The European Investment Bank is lending EUR 35 million to Namibia's state-owned electricity provider - NamPower - for the development of a 350kV transmission line linking the Namibian and Zambian electricity networks. The Caprivi interconnector will also benefit from a EUR 15 million interest rate subsidy from the EU-Africa Infrastructure Trust Fund.
The Caprivi project is of strategic importance for the development of electricity interconnections between countries in the Southern African Power Pool (SAPP). Namibia will enjoy more reliable electricity supply than is currently the case and the country will be able diversify its power sources. Moreover, the link will support the emergence of a competitive power market in Southern Africa.
Plutarchos Sakellaris, EIB Vice President responsible for lending operations in the Africa, Caribbean and Pacific regions said, "As a major importer of electricity, Namibia depends on the development of strong links between national power networks in the region. The Caprivi interconnector opens Namibia's access to the hydro capacities of Zambia, Mozambique and others in the Southern African Power Pool to ensure secure, sustainable and clean energy supply for the country's future."
The Caprivi interconnector consists of a 970km transmission line which starts from Katima Mulilo in north-east Namibia, runs along the Caprivi strip between Zambia and Botswana and ends at Gerus in central Namibia. The construction phase will create 1000 person-years of employment and the transmission line should be completed by the end of 2009.
A flagship regional project
The project is:
- of significant economic importance for Namibia and the surrounding region;
- the recipient of the largest EU-Africa Infrastructure Trust Fund contribution to-date;
- an example of strengthened relations between international financial institutions in Africa.
Constant and reliable power supply is a prerequisite for developing economies. Namibia suffers regular interruptions in imported electricity which is sourced principally from South Africa. As well as diversifying the country's potential energy sources, the proposed transmission line between Namibia and Zambia reduces distances over which the electricity must travel. This will result in lower transmission losses to benefit the Namibian economy. The other economies of southern Africa will also see the advantages of a more competitive regional energy sector as a result of the stabilisation and completion of the SAPP.
The EUR 15 million interest rate subsidy which the project is receiving from the Trust Fund is also designed to make the project more affordable to Namibian electricity customers. At EUR 15 million, the interest rate subsidy is the largest assistance provided to a cross-border infrastructure in Africa since the Trust Fund was established in 2007. Should the project generate a higher return than expected, the subsidy will be injected into a development account to finance electricity for poorer segments of Namibian society.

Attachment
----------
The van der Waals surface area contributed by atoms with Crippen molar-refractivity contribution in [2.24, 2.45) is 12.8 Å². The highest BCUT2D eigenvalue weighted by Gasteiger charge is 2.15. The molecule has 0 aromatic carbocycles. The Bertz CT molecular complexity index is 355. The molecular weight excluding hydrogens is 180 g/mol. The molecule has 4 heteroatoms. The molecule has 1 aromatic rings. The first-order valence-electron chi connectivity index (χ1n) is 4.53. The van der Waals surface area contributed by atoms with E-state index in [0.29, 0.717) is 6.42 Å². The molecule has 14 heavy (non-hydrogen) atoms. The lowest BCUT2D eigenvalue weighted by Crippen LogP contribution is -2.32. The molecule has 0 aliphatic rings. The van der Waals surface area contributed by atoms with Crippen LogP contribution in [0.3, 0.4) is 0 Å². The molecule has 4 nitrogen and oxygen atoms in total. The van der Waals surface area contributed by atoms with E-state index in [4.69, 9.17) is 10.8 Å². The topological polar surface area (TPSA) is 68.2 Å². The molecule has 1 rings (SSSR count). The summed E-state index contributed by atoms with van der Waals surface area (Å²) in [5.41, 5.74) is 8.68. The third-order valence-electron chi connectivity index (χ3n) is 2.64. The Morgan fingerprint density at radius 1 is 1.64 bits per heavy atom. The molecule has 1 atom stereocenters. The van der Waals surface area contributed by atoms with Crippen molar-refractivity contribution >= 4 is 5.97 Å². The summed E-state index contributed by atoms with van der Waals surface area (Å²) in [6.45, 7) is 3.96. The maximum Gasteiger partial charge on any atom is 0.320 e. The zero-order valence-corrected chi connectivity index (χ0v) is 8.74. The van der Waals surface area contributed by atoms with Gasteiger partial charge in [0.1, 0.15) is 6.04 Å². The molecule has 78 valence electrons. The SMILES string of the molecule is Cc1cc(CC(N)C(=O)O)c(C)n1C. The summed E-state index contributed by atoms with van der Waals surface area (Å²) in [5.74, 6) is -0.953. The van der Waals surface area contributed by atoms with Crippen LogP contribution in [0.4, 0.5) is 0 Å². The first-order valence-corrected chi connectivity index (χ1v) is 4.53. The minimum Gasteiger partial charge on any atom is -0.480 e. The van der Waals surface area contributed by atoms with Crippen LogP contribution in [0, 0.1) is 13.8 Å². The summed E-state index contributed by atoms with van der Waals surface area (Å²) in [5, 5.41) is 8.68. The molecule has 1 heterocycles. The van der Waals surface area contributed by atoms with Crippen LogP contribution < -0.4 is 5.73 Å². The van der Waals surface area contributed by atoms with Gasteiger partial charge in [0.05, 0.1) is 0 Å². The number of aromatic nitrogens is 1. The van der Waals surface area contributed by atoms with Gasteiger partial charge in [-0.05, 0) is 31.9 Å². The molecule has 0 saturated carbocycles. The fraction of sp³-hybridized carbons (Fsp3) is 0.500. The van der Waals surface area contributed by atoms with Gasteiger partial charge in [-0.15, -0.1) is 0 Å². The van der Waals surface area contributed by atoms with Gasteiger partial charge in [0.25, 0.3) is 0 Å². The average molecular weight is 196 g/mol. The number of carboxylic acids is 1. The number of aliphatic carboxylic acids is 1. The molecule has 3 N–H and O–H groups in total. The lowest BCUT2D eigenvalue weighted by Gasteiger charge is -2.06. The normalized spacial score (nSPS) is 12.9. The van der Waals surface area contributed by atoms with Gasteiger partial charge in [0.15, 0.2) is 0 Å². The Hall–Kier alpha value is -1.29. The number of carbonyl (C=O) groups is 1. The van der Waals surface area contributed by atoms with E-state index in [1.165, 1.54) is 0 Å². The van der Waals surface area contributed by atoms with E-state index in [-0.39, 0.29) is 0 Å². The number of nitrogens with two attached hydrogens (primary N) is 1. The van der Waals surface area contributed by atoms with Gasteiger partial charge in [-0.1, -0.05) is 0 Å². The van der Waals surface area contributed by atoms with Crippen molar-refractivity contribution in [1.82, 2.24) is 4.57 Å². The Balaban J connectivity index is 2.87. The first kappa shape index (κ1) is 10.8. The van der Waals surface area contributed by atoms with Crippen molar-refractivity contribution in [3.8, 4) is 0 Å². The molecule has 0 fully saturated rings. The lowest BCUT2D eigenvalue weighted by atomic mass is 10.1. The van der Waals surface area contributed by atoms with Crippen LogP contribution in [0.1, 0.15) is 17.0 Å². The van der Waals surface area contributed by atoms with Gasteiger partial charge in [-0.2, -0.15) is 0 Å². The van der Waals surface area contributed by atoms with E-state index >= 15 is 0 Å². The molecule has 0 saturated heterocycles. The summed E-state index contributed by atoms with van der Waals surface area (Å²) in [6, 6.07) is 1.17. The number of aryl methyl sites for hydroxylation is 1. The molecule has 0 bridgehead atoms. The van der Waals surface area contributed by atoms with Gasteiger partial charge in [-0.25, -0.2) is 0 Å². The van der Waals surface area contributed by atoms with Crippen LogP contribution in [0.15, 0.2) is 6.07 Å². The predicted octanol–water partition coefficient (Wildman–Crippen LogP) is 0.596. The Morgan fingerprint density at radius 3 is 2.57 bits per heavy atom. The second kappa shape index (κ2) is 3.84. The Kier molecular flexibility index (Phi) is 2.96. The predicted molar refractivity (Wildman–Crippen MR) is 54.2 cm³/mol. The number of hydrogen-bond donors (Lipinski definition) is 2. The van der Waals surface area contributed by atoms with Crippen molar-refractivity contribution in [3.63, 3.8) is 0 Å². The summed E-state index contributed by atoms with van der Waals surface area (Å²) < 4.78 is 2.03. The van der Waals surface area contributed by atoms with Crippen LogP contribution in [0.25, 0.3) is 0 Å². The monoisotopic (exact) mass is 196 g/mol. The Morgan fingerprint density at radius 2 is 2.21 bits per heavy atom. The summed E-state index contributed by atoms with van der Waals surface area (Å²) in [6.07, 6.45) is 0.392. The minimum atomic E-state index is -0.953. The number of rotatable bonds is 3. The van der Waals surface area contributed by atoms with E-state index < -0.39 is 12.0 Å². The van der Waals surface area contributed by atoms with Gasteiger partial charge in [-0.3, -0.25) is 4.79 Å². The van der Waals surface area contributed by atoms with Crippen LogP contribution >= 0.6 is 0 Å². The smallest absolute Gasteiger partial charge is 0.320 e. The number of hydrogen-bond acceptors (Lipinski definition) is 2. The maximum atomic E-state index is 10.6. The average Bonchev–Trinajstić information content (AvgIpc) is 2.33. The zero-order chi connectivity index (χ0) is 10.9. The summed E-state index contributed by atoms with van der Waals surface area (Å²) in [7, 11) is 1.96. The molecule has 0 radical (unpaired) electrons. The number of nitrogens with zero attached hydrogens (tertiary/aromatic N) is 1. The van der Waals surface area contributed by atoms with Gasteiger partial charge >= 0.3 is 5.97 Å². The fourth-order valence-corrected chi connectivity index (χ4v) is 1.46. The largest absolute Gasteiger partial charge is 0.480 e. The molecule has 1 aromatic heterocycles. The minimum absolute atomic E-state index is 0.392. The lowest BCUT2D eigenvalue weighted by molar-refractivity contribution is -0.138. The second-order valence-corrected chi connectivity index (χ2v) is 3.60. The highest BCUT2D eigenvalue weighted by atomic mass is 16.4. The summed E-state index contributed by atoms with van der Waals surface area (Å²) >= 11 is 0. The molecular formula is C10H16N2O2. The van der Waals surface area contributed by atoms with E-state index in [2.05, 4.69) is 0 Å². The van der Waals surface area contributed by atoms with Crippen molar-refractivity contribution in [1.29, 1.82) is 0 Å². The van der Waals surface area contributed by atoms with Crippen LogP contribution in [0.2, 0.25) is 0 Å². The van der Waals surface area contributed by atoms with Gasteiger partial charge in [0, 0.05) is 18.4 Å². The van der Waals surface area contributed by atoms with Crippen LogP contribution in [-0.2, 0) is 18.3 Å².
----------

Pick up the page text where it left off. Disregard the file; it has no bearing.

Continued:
The Caprivi project is also a prime example of the Trust Fund's objective to encourage increased coordination and co-financing opportunities between European development banks. For the first time, the EIB, Agence Française de Développement (AFD) and Kreditanstalt für Wiederaufbau (KfW) jointly appraised the project and the three financing institutions will each lend 12% of the total project cost. The EIB, AfD and KfW jointly applied for the interest rate subsidy from the Trust Fund and it will be divided equally between them.
EIB Activity in Africa, Caribbean and Pacific
The European Investment Bank (EIB) is instrumental in implementing the EU's development and economic cooperation policy in countries outside the Union. The EIB has been a development partner in many African, Caribbean and Pacific (ACP) countries since 1963 through a series of lending mandates from the European Council. The current mandate is based on the Cotonou Agreement of June 2000.
EIB loans in the ACP regions support the alleviation of poverty and the development of sustainable economic growth. The Bank lends from two sources - EIB own resources and the Investment Facility, a revolving fund financed by the EU Member States through the European Development Fund. In 2007, the EIB invested EUR 869m in the ACP region.
The EIB has been active in Namibia since 1992. The Bank has lent over EUR 177 million to support infrastructure, industry and small and medium sized enterprises in the country.
EU-Africa Infrastructure Trust Fund
The EU-Africa Infrastructure Trust Fund was established within the framework of the EU's response to the 2005 Gleneagles Declaration on Africa to support infrastructure projects with a cross-border or regional impact in sub-Saharan Africa.
The Trust Fund blends grants from the European Commission and EU Member States with the lending and technical capacities of the EIB and other EU development financiers. The Trust Fund supports energy, transport, water and telecommunications projects through interest rate subsidies, technical assistance, grants for social or environmental components of projects and grants covering early-stage premiums on risk mitigation insurance.
The Fund became operational in April 2007 and is managed by the European Investment Bank. It now boasts 11 members and total contributions to the fund stand at EUR 89 million with 6 grants already approved.